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Australian birds

Australia has about 800 species of bird, ranging from the tiny 8 cm Weebill[?] to the huge, flightless Emu.

To the visitor from the northern hemisphere, many will immediately seem familiar - Australian wrens look and act very like northern hemisphere wrens, Australian robins seem to be close relatives of the northern hemisphere robins - but in fact the majority of Australian passerine birds are descended from the ancestors of the crow family, and the close resemblance is misleading: the cause is not genetic relatedness but convergent evolution.

For example, almost any land habitat offers a niche for a small bird that specialises in finding small insects: the form best fitted to that task is one with long legs for agility and obstacle clearance, moderate-sized wings optimised for quick, short flight, and a large, upright tail for rapid changes of direction. In consequence, the unrelated birds that fill that niche in the Americas and in Australia look and act as though they were close relatives.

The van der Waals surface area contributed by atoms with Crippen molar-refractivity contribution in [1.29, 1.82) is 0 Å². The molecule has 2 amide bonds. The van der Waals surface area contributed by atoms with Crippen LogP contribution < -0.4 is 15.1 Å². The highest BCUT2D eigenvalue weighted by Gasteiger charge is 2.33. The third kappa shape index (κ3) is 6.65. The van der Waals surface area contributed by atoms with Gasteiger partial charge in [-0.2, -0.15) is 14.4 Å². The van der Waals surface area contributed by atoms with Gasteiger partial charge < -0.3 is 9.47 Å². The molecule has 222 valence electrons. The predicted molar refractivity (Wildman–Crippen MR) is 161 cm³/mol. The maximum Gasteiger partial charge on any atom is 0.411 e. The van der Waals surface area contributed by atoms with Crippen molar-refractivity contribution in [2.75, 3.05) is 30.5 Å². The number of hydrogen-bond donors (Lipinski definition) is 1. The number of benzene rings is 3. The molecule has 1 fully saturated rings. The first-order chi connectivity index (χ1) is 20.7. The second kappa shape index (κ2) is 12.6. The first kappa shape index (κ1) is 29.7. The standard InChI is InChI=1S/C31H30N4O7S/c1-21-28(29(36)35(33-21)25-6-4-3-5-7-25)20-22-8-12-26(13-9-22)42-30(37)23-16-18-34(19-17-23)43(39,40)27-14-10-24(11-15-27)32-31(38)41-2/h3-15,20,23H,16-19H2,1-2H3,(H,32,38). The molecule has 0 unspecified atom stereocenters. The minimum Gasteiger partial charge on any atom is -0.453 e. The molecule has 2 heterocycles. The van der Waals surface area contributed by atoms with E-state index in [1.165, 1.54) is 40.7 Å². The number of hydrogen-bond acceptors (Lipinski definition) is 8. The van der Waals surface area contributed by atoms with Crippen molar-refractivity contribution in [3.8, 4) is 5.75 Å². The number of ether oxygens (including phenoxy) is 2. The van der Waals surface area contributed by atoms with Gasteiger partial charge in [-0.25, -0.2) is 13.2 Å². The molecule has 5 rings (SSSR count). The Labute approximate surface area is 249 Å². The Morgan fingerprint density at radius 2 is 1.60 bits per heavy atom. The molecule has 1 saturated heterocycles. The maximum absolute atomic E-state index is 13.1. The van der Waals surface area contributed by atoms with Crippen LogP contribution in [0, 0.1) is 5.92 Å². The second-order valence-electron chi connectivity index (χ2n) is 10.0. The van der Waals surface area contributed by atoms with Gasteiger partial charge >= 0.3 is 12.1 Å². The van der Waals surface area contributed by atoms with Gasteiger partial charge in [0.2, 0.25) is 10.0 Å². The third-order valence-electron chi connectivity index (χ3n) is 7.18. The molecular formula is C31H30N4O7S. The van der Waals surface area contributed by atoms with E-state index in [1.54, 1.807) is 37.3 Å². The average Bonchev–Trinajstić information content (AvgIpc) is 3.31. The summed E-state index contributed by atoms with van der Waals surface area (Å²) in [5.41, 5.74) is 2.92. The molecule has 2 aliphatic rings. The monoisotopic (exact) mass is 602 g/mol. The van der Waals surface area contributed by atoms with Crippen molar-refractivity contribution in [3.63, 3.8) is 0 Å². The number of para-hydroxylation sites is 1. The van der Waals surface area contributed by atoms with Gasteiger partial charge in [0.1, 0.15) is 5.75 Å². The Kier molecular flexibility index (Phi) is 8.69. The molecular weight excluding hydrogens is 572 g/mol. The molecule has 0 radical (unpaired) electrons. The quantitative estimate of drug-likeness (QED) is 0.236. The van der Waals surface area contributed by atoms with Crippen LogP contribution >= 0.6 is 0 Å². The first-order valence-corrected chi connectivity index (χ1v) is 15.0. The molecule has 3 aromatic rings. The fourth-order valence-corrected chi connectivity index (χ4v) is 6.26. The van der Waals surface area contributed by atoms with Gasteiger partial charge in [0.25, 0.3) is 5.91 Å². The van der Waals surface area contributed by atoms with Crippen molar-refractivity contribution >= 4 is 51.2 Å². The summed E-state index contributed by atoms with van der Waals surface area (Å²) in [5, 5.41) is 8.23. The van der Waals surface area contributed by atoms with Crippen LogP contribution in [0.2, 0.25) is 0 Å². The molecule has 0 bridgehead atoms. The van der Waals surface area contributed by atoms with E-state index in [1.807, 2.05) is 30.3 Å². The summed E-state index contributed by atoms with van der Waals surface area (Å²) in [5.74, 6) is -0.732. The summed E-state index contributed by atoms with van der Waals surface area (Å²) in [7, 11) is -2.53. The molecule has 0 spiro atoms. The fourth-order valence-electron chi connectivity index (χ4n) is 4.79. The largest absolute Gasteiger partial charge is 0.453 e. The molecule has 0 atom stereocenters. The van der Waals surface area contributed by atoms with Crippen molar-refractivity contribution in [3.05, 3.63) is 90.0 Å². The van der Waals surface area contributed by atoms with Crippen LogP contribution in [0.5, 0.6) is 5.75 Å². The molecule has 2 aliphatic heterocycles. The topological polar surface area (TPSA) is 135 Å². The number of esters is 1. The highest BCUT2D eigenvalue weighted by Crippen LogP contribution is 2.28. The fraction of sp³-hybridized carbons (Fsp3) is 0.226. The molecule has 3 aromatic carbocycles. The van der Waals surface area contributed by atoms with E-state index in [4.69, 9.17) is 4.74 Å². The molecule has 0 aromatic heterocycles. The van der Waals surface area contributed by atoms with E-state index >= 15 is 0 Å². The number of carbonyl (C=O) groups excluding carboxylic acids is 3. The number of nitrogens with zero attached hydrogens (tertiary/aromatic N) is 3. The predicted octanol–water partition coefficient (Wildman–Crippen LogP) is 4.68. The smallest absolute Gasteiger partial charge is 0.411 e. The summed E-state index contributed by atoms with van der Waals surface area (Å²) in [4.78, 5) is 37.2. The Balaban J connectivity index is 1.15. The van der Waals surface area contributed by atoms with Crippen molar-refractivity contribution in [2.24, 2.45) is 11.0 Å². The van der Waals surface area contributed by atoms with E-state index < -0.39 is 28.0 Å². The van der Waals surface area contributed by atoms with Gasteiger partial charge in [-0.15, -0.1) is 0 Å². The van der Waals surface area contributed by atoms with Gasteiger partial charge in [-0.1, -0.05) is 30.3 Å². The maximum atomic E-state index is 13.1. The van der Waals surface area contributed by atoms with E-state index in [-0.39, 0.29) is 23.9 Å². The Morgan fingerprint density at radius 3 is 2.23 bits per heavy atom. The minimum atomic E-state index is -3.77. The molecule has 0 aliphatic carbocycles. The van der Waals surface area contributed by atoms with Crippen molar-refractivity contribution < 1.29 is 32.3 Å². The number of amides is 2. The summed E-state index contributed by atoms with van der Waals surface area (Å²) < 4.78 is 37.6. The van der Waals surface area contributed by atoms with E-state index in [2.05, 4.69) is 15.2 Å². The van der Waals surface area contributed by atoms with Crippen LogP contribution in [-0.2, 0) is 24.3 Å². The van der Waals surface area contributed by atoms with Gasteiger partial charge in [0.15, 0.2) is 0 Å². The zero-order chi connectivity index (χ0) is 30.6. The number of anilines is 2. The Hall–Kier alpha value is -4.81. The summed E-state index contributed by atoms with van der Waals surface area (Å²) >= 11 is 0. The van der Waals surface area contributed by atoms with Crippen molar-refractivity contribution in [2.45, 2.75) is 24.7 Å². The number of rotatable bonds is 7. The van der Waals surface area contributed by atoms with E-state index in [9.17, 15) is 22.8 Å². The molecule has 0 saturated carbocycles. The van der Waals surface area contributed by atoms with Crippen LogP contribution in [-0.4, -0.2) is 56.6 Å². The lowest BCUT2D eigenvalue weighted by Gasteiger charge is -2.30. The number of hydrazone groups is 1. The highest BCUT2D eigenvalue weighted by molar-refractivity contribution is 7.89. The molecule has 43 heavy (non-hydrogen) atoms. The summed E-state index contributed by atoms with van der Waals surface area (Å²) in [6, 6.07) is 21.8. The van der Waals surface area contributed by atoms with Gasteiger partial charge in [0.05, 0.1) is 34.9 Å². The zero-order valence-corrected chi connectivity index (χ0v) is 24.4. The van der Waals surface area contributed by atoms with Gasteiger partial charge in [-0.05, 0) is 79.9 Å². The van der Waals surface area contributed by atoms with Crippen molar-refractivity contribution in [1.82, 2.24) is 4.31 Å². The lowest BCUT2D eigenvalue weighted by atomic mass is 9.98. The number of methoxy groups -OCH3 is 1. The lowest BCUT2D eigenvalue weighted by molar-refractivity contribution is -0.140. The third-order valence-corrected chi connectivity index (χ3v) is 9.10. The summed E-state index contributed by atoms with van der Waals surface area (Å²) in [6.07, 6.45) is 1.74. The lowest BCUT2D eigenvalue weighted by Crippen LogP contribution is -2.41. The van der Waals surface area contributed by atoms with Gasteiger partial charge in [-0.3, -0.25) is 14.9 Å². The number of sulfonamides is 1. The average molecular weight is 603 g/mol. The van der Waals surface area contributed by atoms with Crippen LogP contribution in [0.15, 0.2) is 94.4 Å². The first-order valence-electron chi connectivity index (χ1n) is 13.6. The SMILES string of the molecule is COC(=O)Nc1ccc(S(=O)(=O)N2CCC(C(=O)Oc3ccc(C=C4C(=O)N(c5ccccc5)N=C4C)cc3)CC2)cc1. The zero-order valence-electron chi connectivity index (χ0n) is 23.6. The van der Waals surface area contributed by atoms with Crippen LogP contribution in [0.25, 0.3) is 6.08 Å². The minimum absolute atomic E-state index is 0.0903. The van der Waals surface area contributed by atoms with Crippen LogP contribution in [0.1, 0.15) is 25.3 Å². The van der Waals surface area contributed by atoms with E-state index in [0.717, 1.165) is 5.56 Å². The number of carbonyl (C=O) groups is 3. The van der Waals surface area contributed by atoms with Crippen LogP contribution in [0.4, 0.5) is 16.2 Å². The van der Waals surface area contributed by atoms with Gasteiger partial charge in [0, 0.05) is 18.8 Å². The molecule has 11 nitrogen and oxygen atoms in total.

Very broadly speaking, Australian birds can be classified into four categories:

For a comprehensive listing, see Australasian birds, which includes the birds of Australia, New Zealand, and the Southern Ocean.

See also:

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